11.2 Syntax Object Content
(identifier? v) → boolean? v : any/c
(syntax-source stx) → any stx : syntax?
(syntax-line stx) → (or/c exact-positive-integer? #f) stx : syntax?
(syntax-column stx) → (or/c exact-nonnegative-integer? #f) stx : syntax?
(syntax-position stx) → (or/c exact-positive-integer? #f) stx : syntax?
(syntax-span stx) → (or/c exact-nonnegative-integer? #f) stx : syntax?
(syntax-original? stx) → boolean? stx : syntax?
(syntax-source-module stx [source?]) → (or/c module-path-index? symbol? path? #f) stx : syntax? source? : any/c = #f
a syntax pair (described below)
the empty list
an immutable vector containing syntax objects
an immutable box containing syntax objects
an immutable hash table containing syntax object values (but not necessarily syntax object keys)
an immutable prefab structure containing syntax objects
some other kind of datum—
usually a number, boolean, or string— that is interned when datum-intern-literal would convert the value
A syntax pair is a pair containing a syntax object as its first element, and either the empty list, a syntax pair, or a syntax object as its second element.
A syntax object that is the result of read-syntax reflects the use of delimited . in the input by creating a syntax object for every pair of parentheses in the source, and by creating a pair-valued syntax object only for parentheses in the source. See Reading Pairs and Lists for more information.
If stx is tainted or armed, then any syntax object in the result of (syntax-e stx) is tainted, and multiple calls to syntax-e may return values that are not eq?. For a stx that is not armed, the results from multiple calls to syntax-e of stx are eq?.
(syntax->list stx) → (or/c list? #f) stx : syntax?
If stx is tainted or armed, then any syntax object in the result of (syntax->list stx) is tainted.
(syntax->datum stx) → any stx : syntax?
The stripping operation does not mutate stx; it creates new pairs, vectors, boxes, hash tables, and prefab structures as needed to strip lexical and source-location information recursively.
(datum->syntax ctxt v [srcloc prop ignored]) → syntax? ctxt : (or/c syntax? #f) v : any/c
(or/c syntax? #f (list/c any/c (or/c exact-positive-integer? #f) (or/c exact-nonnegative-integer? #f) (or/c exact-positive-integer? #f) (or/c exact-nonnegative-integer? #f)) (vector/c any/c (or/c exact-positive-integer? #f) (or/c exact-nonnegative-integer? #f) (or/c exact-positive-integer? #f) (or/c exact-nonnegative-integer? #f))) = #f prop : (or/c syntax? #f) = #f ignored : (or/c syntax? #f) = #f
Converted objects in v are given the lexical context information of ctxt and the source-location information of srcloc. If v is not already a syntax object, then the resulting immediate syntax object is given the properties (see Syntax Object Properties) of prop; if v is a pair, vector, box, immutable hash table, or immutable prefab structure, recursively converted values are not given properties or certificates. If ctxt is tainted or armed, then the resulting syntax object from datum->syntax is tainted.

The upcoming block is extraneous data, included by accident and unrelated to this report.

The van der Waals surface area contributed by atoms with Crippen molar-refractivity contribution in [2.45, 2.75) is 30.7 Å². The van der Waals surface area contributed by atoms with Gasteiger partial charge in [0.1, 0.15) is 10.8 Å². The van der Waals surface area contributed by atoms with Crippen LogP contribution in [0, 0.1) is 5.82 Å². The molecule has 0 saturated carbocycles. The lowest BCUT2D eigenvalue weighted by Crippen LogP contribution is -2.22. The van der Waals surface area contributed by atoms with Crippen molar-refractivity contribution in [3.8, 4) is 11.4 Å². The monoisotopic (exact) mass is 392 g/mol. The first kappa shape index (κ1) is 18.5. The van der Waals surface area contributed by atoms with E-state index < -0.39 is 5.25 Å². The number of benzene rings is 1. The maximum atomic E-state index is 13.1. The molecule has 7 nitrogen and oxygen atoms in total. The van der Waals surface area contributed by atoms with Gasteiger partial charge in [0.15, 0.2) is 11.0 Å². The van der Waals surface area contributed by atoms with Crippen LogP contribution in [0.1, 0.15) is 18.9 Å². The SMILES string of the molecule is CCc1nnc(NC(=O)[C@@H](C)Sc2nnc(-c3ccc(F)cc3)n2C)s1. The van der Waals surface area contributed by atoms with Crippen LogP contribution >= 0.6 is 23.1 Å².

Any of ctxt, srcloc, or prop can be #f, in which case the resulting syntax has no lexical context, source information, and/or new properties.
If srcloc is not #f or a syntax object, it must be a list or vector of five elements:
(list source-name line column position span) or (vector source-name line column position span)
where source-name-v is an arbitrary value for the source name; line is an integer for the source line, or #f; column is an integer for the source column, or #f; position is an integer for the source position, or #f; and span is an integer for the source span, or #f. The line and column values must both be numbers or both be #f, otherwise the exn:fail:contract exception is raised.
Graph structure is not preserved by the conversion of v to a syntax object. Instead, v is essentially unfolded into a tree. If v has a cycle through pairs, vectors, boxes, immutable hash tables, and immutable prefab structures, then the exn:fail:contract exception is raised.
The ignored argument is allowed for backward compatibility and has no effect on the returned syntax object.
(datum-intern-literal v) → any/c v : any/c
If v is a number, character, string, byte string, or regular expression, then the result is a value that is equal? to v and eq? to a potential result of the default reader. (Note that mutable strings and byte strings are interned as immutable strings and byte strings.)
If v is an uninterned or an unreadable symbol, the result is still v, since an interned symbol would not be equal? to v.
The conversion process does not traverse compound values. For example, if v is a pair containing strings, then the strings within v are not interned.
If v1 and v2 are equal? but not
eq?, then it is possible that (datum-intern-literal v1) will return v1 and—
(syntax-shift-phase-level stx shift) → syntax? stx : syntax? shift : exact-integer?
(generate-temporaries stx-pair) → (listof identifier?) stx-pair : (or syntax? list?)
(identifier-prune-lexical-context id-stx [ syms]) → identifier? id-stx : identifier? syms : (listof symbol?) = (list (syntax-e id-stx))
See also quote-syntax/prune.
(identifier-prune-to-source-module id-stx) → identifier? id-stx : identifier?
(syntax-recertify new-stx old-stx inspector key) → syntax? new-stx : syntax? old-stx : syntax? inspector : inspector? key : any/c